Browse "Cities & Populated Places"

Displaying 861-880 of 950 results
Article

Trois-Rivières-Ouest

The history of Trois-Rivières-Ouest is linked with that of the city of Trois-Rivières. Set up as a parish municipality in 1855, it remained rural and semi-rural in character for many years, its population quite small in comparison with that of its neighbour.

Article

Truro

Truro, Nova Scotia, incorporated as a town in 1875, population 12,261 (2016 census), 12,059 (2011 census). The Town of Truro is located along the Salmon River 100 km northeast of Halifax on Cobequid Bay, Minas Basin. The town derives its name from New England settlers and likely honours Truro in Cornwall, England.

Article

Tsiigehtchic

Tsiigehtchic, Northwest Territories, population 187 (2019). Tsiigehtchic is located at the confluence of the  Mackenzie and Arctic Red rivers. It is home to the Gwichya Gwich’in First Nation (“people of the flat lands”) who speak an Athapaskan language (see Indigenous Languages in Canada). Formerly known as Arctic Red River, the community’s name was changed to Tsiigehtchic (“at the mouth of iron river”) in 1994. The community is on the Dempster Highway. It is accessible by summer ferry across the Mackenzie River and in winter by ice road. Tsiigehtchic is one of four communities in the Gwich’in Settlement Region. The region is an area created by the Gwich’in Comprehensive Land Claim Agreement (1992). The other three communities in the region are AklavikFort McPherson and Inuvik. (See also Dinjii Zhuh (Gwich'in).)

Article

Tuktoyaktuk

Tuktoyaktuk, NWT, incorporated as a hamlet in 1970, population 898 (2016 census), 854 (2011 census). The Hamlet of Tuktoyaktuk is located on the coast of the Beaufort Sea, east of the Mackenzie River delta, and 1,135 km northwest of Yellowknife by air. Tuktoyaktuk, commonly referred to as Tuk, is a transportation and government centre, as well as a base for oil and natural gas exploration.

Article

Tulita

Tulita, NWT, incorporated as a hamlet in 1984, population 478 (2011c), 505 (2006c).

Article

Twillingate

Twillingate, NL, incorporated as a town in 1962, population 2269 (2011c), 2448 (2006c). The Town of Twillingate is located on Twillingate Islands, Notre Dame Bay in northeast Newfoundland.

Article

Ucluelet (BC)

Ucluelet, BC, incorporated as a district municipality in 1997, population 1627 (2011c), 1487 (2006c). The District of Ucluelet is located on the west coast of Vancouver Island, 175 km northwest of Victoria, at the entrance to Barkley Sound.

Article

Unity

Unity, Sask, incorporated as a town in 1919, population 2389 (2011c), 2147 (2006c). The Town of Unity is located in west-central Saskatchewan 70 km southwest of North Battleford. Settlement in the area commenced in 1904 and the

Article

Upper Island Cove

Upper Island Cove, NL, incorporated as a town in 1965, population 1594 (2011c), 1667 (2006c). The Town of Upper Island Cove was created when two communities (Upper Island Cove and Spoon Cove) amalgamated. The town is located north of SPANIARD'S BAY on the northwest side of CONCEPTION BAY.

Article

Uummannarjuaq (Blacklead Island)

 Uummannarjuaq, which means "like a big sea mammal's heart," had long been an Inuit seasonal campsite. The island attracted whalers because of its strategic location close to the floe edge--the boundary between shore ice and open water where the spring whale hunt took place.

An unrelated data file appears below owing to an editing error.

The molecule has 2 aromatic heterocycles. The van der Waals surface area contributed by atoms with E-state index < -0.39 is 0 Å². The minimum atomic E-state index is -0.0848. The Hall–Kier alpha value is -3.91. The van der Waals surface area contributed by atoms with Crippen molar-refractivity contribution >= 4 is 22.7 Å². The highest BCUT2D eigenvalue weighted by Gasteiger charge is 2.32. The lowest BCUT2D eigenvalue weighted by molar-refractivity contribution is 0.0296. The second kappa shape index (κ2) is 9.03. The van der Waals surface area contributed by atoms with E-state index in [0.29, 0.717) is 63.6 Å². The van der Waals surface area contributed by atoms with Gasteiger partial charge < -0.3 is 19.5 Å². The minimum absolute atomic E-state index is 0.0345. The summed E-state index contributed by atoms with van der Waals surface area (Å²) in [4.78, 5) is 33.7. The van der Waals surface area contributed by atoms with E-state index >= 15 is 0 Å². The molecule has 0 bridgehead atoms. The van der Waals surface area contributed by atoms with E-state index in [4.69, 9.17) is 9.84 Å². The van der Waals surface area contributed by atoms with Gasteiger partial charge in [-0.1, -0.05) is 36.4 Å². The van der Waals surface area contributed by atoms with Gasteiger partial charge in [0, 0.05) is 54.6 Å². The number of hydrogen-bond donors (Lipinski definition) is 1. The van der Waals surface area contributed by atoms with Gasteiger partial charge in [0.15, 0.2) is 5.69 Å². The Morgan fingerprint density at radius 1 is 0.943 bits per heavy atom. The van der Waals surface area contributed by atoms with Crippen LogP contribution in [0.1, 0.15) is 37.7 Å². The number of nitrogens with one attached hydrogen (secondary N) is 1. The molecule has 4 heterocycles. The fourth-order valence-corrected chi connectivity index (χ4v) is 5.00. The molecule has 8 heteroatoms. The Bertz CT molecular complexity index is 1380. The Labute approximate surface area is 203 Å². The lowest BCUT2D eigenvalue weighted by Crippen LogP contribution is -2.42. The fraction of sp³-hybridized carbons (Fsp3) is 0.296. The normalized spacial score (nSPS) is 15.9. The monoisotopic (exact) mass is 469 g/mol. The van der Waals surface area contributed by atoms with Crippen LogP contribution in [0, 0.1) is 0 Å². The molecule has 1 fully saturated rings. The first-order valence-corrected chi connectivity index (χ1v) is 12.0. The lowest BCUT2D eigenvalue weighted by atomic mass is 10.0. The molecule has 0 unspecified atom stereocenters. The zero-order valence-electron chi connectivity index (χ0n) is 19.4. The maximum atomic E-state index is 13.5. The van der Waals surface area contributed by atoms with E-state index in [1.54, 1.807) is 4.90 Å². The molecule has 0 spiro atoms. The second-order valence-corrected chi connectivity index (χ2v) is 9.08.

Article

Uxbridge

Uxbridge, Ontario, incorporated as a township in 1974, population 21,176 (2016 census), 20,623 (2011 census). The township of Uxbridge is located 68 km northeast of Toronto on Highway 47. The town of Uxbridge was amalgamated in 1974 with the townships of Scott and Uxbridge to form a new township in the Regional Municipality of Durham.

Article

Val-Bélair

The name Bélair stems back to the original seigneury granted to Guillaume Bonhomme in 1682 by Governor Joseph-Antoine Le Febvre de LA BARRE and Intendant Jacques de MEULLES. In a 1733 census the seigneury was designated as "the fief commonly referred to as Bélair or Bonhomme.

Article

Val-d'Or

Val-d'Or, Quebec, city incorporated in 1968, population 32,491 (2016 census), 31,862 (2011 census). Val-d'Or is located 95 km southeast of Rouyn-Noranda in northwestern Quebec's Abitibi-Témiscamingue region. The town is near the source of the Harricana River, one of the major rivers flowing north to James Bay. Val-d’Or’s name is linked to the gold rush, second in scale only to the Klondike, which took the area by storm in the mid-1930s. (See Gold Rushes in Canada.)

Article

Val-des-Monts

Val-des-Monts, Qué, Municipality, pop 7842 (2001c), 7231 (1996c), 5551 (1991c), area 435.57 km2, inc 1975 following the legislative amalgamation of the municipalities of Wakefield-Partie-Est, Portland-Ouest and Perkins, is located about 20 km northeast of HULL on the north bank of the OTTAWA RIVER.

Article

Val-des-Sources (Asbestos)

Val-des-Sources (formerly Asbestos), Quebec, incorporated as a village in 1899 and as a town in 1937, population 6,786 (2016 census), 7,096 (2011 census). The town of Val-des-Sources is located in the Eastern Townships region, 53 km north of Sherbrooke and 58 km southeast of Drummondville. Originally called Asbestos, the town was named after the mineral mined there from 1881 to 2011. During that time, Asbestos produced much of the world’s supply of the asbestos mineral, which is now banned in many countries because of its negative health effects. Asbestos was renamed Val-des-Sources in December 2020. Val-des-Sources is located on ancestral Abenaki lands. The land is unceded and is considered Indigenous territory.

Article

Valley East

Valley East was formed by the amalgamation of 3 agricultural and rural townships: Hanmer (founded in 1904), Capreol and Blezard (both founded in 1906). Capreol was annexed to Hanmer in 1967 and Hanmer and Blezard amalgamated in 1969 to form the township of Valley East.